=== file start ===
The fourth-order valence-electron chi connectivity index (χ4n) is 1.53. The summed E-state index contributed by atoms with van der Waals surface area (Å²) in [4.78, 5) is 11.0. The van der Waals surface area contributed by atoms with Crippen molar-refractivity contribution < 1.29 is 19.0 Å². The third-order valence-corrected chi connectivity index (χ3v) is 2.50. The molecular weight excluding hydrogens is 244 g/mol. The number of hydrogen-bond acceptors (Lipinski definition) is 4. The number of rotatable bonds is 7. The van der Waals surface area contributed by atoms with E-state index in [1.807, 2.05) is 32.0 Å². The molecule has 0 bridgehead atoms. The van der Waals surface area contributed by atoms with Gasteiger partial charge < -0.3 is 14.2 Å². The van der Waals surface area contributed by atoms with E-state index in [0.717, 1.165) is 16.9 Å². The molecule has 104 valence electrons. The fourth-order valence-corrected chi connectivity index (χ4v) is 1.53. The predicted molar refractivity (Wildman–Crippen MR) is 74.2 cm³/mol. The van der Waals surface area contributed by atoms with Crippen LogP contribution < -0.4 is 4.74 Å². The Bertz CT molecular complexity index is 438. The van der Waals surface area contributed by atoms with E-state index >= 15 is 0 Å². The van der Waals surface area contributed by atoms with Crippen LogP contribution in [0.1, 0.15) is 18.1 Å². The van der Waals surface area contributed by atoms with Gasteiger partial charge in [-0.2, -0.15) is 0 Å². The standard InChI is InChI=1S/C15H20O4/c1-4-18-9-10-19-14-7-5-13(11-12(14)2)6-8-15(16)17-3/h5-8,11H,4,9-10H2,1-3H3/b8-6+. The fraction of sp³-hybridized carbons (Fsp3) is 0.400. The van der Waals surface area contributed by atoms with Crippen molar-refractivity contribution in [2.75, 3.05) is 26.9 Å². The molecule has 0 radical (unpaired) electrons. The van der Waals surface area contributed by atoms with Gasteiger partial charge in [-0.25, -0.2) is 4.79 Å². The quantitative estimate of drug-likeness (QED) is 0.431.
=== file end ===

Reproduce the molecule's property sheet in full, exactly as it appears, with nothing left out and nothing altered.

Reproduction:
The fourth-order valence-electron chi connectivity index (χ4n) is 1.53. The summed E-state index contributed by atoms with van der Waals surface area (Å²) in [4.78, 5) is 11.0. The van der Waals surface area contributed by atoms with Crippen molar-refractivity contribution < 1.29 is 19.0 Å². The third-order valence-corrected chi connectivity index (χ3v) is 2.50. The molecular weight excluding hydrogens is 244 g/mol. The number of hydrogen-bond acceptors (Lipinski definition) is 4. The number of rotatable bonds is 7. The van der Waals surface area contributed by atoms with E-state index in [1.807, 2.05) is 32.0 Å². The molecule has 0 bridgehead atoms. The van der Waals surface area contributed by atoms with Gasteiger partial charge < -0.3 is 14.2 Å². The van der Waals surface area contributed by atoms with E-state index in [0.717, 1.165) is 16.9 Å². The molecule has 104 valence electrons. The fourth-order valence-corrected chi connectivity index (χ4v) is 1.53. The predicted molar refractivity (Wildman–Crippen MR) is 74.2 cm³/mol. The van der Waals surface area contributed by atoms with Crippen LogP contribution < -0.4 is 4.74 Å². The Bertz CT molecular complexity index is 438. The van der Waals surface area contributed by atoms with E-state index >= 15 is 0 Å². The van der Waals surface area contributed by atoms with Crippen LogP contribution in [0.1, 0.15) is 18.1 Å². The van der Waals surface area contributed by atoms with Gasteiger partial charge in [-0.2, -0.15) is 0 Å². The standard InChI is InChI=1S/C15H20O4/c1-4-18-9-10-19-14-7-5-13(11-12(14)2)6-8-15(16)17-3/h5-8,11H,4,9-10H2,1-3H3/b8-6+. The fraction of sp³-hybridized carbons (Fsp3) is 0.400. The van der Waals surface area contributed by atoms with Crippen molar-refractivity contribution in [2.75, 3.05) is 26.9 Å². The molecule has 0 radical (unpaired) electrons. The van der Waals surface area contributed by atoms with Gasteiger partial charge in [-0.25, -0.2) is 4.79 Å². The quantitative estimate of drug-likeness (QED) is 0.431.